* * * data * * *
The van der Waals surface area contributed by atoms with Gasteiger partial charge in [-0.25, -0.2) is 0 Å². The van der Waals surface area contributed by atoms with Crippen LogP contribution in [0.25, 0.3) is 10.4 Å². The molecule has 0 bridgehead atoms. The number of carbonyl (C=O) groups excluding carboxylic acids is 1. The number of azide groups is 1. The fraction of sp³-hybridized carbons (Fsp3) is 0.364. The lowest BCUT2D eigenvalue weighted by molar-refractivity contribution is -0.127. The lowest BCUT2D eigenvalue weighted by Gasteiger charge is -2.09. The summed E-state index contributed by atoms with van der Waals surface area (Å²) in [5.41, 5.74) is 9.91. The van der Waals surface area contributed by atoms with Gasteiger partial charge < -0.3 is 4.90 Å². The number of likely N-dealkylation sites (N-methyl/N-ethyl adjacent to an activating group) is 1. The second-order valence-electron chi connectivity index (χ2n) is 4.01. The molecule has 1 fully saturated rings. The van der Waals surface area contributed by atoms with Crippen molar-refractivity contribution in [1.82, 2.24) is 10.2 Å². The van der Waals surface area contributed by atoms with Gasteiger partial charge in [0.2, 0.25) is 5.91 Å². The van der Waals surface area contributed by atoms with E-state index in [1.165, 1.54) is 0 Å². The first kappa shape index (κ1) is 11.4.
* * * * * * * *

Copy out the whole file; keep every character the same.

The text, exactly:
The van der Waals surface area contributed by atoms with Gasteiger partial charge in [-0.25, -0.2) is 0 Å². The van der Waals surface area contributed by atoms with Crippen LogP contribution in [0.25, 0.3) is 10.4 Å². The molecule has 0 bridgehead atoms. The number of carbonyl (C=O) groups excluding carboxylic acids is 1. The number of azide groups is 1. The fraction of sp³-hybridized carbons (Fsp3) is 0.364. The lowest BCUT2D eigenvalue weighted by molar-refractivity contribution is -0.127. The lowest BCUT2D eigenvalue weighted by Gasteiger charge is -2.09. The summed E-state index contributed by atoms with van der Waals surface area (Å²) in [5.41, 5.74) is 9.91. The van der Waals surface area contributed by atoms with Gasteiger partial charge < -0.3 is 4.90 Å². The number of likely N-dealkylation sites (N-methyl/N-ethyl adjacent to an activating group) is 1. The second-order valence-electron chi connectivity index (χ2n) is 4.01. The molecule has 1 fully saturated rings. The van der Waals surface area contributed by atoms with Crippen molar-refractivity contribution in [1.82, 2.24) is 10.2 Å². The van der Waals surface area contributed by atoms with Gasteiger partial charge in [0.2, 0.25) is 5.91 Å². The van der Waals surface area contributed by atoms with E-state index in [1.165, 1.54) is 0 Å². The first kappa shape index (κ1) is 11.4.